Liechtenstein is, per capita, one of the world's richest nations and is still (partly) ruled by a monarch who is one of Europe's wealthiest men.
Europe’s most powerful monarch still lives in a towering hilltop castle and has the power to dissolve parliament and veto legislation. He is referred to as His Serene Highness.
Decades, or indeed centuries, after Europe’s kings and queens were forced to relinquish their political power to national parliaments, Liechtenstein’s Prince Hans-Adam II and his son, Crown Prince Alois have only seen their grip on the tiny Alpine nation tighten.
And the people of Liechtenstein, for the most part at least, seem to love them for it.
In 2003, after a series of disputes between Prince Hans-Adam II and Liechtenstein’s parliament, a referendum was held - not on whether to reduce his power over parliamentary politics, but to increase it. Liechtenstein’s 40,000 people voted overwhelmingly in favour.
Then in 2012, after the prince, a staunch Catholic, threatened to veto a law that would have legalised abortion, pro-democracy campaigners organised a referendum that would have reduced the monarchy’s power. Over 75% of Liechtenstein’s citizens voted against it.
It didn’t hurt that the prince threatened to leave the country if the vote went against him.
So as the country goes to the polls on Sunday, it goes without saying that the monarchy - Europe’s last, at least in terms of political power - will not be an electoral issue. Even the tiny ‘Free List’ grouping, which was originally republican, no longer speaks out against the prince.
“The form of government enjoys great support in Liechtenstein and has hardly been politicised in recent years,” said Christian Frommelt, director and head of research politics at the Liechtenstein Institute.
Two parties have ruled Liechtenstein, which borders Switzerland and Austria, since World War Two: the Progress Citizens Party (FBP) and the Patriotic Union (VU), known as ‘the blacks’ and ‘the reds’. The Free List, which rarely gets more than 15% of the vote, is known as ‘the whites’.
Liechtenstein’s right-wing populists the Independents (known as the DU) increased their vote share in 2013 and 2017, but the country’s election on Monday will - as it has always been - be a two-horse race, with only marginal differences, policy-wise, between the horses.
Liechtenstein, a mountainous and largely rural country, was neutral during World War Two but emerged from the conflict with little in the way of industry.
Over the next few decades, it rebranded itself as a finance centre, luring companies with rock-bottom corporate tax rates while its banking secrecy laws made it a popular destination for wealthy individuals to avoid taxes - and criminals looking for a place to launder their money.
The latter - and to a certain extent the former, too - landed the tiny country on a blacklist of tax havens drawn up by the European Union. It was a decade before it enacted sufficient regulations to get it removed from the list in 2018.
That hasn't done much to hit the people of Liechtenstein in the pocket: In 2018, per capita income in the principality was 150,000 euros, the highest in the world, even beating Luxembourg and Qatar. Prince Hans-Adam II himself is worth 3.6 billion euros.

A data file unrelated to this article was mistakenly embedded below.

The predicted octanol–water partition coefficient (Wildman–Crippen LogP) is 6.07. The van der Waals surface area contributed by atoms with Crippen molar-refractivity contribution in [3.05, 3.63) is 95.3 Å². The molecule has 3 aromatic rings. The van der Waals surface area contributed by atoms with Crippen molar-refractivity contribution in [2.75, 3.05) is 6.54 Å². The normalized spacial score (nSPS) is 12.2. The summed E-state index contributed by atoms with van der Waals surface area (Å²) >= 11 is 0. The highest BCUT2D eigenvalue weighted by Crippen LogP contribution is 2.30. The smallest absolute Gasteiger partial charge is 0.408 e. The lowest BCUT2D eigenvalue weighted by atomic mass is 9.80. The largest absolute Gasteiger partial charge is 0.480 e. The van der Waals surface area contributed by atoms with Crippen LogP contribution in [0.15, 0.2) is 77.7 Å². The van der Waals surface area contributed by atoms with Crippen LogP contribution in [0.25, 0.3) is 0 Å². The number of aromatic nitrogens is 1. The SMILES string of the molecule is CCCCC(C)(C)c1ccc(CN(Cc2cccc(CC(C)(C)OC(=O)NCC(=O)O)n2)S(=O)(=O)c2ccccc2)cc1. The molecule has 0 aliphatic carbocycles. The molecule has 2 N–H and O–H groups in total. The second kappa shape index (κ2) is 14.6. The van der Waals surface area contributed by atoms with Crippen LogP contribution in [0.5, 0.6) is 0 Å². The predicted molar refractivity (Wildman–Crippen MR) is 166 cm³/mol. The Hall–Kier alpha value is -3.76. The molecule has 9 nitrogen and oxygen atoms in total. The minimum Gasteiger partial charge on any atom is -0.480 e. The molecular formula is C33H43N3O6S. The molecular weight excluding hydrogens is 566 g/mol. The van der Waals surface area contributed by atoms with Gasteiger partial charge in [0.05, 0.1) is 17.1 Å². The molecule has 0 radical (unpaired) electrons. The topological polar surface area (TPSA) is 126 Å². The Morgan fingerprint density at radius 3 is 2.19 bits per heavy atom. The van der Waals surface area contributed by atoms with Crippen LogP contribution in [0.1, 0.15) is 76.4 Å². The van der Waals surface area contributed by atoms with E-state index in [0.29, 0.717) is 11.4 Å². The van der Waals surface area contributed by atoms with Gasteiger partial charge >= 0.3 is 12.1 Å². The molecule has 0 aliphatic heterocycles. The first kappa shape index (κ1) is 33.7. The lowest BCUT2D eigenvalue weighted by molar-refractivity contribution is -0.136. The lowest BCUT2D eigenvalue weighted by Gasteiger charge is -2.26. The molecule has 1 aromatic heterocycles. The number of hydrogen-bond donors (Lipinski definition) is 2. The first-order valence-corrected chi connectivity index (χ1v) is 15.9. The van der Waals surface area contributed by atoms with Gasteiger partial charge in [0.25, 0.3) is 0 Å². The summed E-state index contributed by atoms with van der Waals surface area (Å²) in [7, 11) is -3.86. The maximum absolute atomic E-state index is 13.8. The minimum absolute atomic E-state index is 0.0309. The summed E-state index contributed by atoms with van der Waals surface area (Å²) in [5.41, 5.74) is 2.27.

Like Switzerland, with which it shares a currency and a language, Liechtenstein is not a member of the European Union, but it is a member of the European Economic Area, which regulates issues such as energy and financial services but not immigration, over which it retains control.
As elsewhere in Europe, immigration is an issue that does get voters’ juices flowing, despite the fact that Liechtenstein has an exceedingly restrictive policy on foreign labour, often not even permitting workers who take jobs with local companies to live in the principality.
It is still the issue where the DU has found the most support, although, in the four years since the party won its largest vote share (18%), the populists have had an internal quarrel and split in two.
That has ensured that it will be a struggle for the DU to reach the 8% threshold required to take seats in parliament. Its other half, the Democrats pro Liechtenstein (DpL), is expected to do far better, says Frommelt, perhaps winning as much as 20% of the vote.
But right-wing populism in Liechtenstein is not the same as in Switzerland or Austria, he says, and while the DpL and DU are critical about migration and European integration, those issues do not dominate their manifestos. DpL and DU voters could, however, have been influenced by populist politics by parties in neighbouring countries, he added.
“Populism in Liechtenstein is therefore mainly imported and then cultivated through letters to the editor or in the social media. In parliament itself and also in the election programmes, one finds rather little populist rhetoric,” he said.
The FBP have held a majority in parliament in Liechtenstein for the last eight years, and so it may be that voters opt for the VU in order to change things up, although both parties are broadly the same: pro-business, sound fiscal policy, pro-family and environmentalist.
The only difference this time around is that the FBP have a female candidate for prime minister, which would mark the first time in history that a woman has held that role in Liechtenstein.
A significant milestone for any European nation, but particularly one where the monarchial line of succession is only passed on to sons and where women didn’t get the vote until 1984.